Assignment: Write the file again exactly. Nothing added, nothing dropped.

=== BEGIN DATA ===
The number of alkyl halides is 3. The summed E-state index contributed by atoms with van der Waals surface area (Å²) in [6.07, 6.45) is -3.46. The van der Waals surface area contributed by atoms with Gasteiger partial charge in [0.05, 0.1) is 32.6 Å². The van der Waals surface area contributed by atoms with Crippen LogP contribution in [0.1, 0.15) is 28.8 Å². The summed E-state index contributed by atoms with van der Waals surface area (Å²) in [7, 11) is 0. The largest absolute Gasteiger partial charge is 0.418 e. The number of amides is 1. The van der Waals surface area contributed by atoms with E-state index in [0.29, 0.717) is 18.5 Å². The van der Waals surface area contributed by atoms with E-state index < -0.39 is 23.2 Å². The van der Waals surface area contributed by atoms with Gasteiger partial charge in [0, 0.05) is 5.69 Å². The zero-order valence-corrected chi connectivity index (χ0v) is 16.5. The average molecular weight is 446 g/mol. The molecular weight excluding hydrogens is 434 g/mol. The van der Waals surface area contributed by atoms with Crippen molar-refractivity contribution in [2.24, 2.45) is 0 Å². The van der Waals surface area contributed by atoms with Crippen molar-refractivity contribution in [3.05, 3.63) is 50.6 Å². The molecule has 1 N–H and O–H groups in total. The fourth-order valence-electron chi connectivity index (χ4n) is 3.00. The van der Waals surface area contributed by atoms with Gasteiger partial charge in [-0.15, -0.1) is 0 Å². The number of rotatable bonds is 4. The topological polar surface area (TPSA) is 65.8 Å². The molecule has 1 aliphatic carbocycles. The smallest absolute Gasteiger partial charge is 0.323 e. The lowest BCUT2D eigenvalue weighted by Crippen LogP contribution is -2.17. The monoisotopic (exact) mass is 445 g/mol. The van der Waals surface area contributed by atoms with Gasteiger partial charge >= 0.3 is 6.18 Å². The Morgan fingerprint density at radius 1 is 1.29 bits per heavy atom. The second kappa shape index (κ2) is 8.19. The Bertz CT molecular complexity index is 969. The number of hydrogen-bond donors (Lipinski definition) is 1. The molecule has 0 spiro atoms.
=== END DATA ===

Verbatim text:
The number of alkyl halides is 3. The summed E-state index contributed by atoms with van der Waals surface area (Å²) in [6.07, 6.45) is -3.46. The van der Waals surface area contributed by atoms with Gasteiger partial charge in [0.05, 0.1) is 32.6 Å². The van der Waals surface area contributed by atoms with Crippen LogP contribution in [0.1, 0.15) is 28.8 Å². The summed E-state index contributed by atoms with van der Waals surface area (Å²) in [7, 11) is 0. The largest absolute Gasteiger partial charge is 0.418 e. The number of amides is 1. The van der Waals surface area contributed by atoms with E-state index in [0.29, 0.717) is 18.5 Å². The van der Waals surface area contributed by atoms with E-state index < -0.39 is 23.2 Å². The van der Waals surface area contributed by atoms with Gasteiger partial charge in [0, 0.05) is 5.69 Å². The zero-order valence-corrected chi connectivity index (χ0v) is 16.5. The average molecular weight is 446 g/mol. The molecular weight excluding hydrogens is 434 g/mol. The van der Waals surface area contributed by atoms with Crippen molar-refractivity contribution in [2.24, 2.45) is 0 Å². The van der Waals surface area contributed by atoms with Crippen molar-refractivity contribution in [3.05, 3.63) is 50.6 Å². The molecule has 1 N–H and O–H groups in total. The fourth-order valence-electron chi connectivity index (χ4n) is 3.00. The van der Waals surface area contributed by atoms with Gasteiger partial charge in [-0.15, -0.1) is 0 Å². The number of rotatable bonds is 4. The topological polar surface area (TPSA) is 65.8 Å². The molecule has 1 aliphatic carbocycles. The smallest absolute Gasteiger partial charge is 0.323 e. The lowest BCUT2D eigenvalue weighted by Crippen LogP contribution is -2.17. The monoisotopic (exact) mass is 445 g/mol. The van der Waals surface area contributed by atoms with Gasteiger partial charge >= 0.3 is 6.18 Å². The Morgan fingerprint density at radius 1 is 1.29 bits per heavy atom. The second kappa shape index (κ2) is 8.19. The Bertz CT molecular complexity index is 969. The number of hydrogen-bond donors (Lipinski definition) is 1. The molecule has 0 spiro atoms.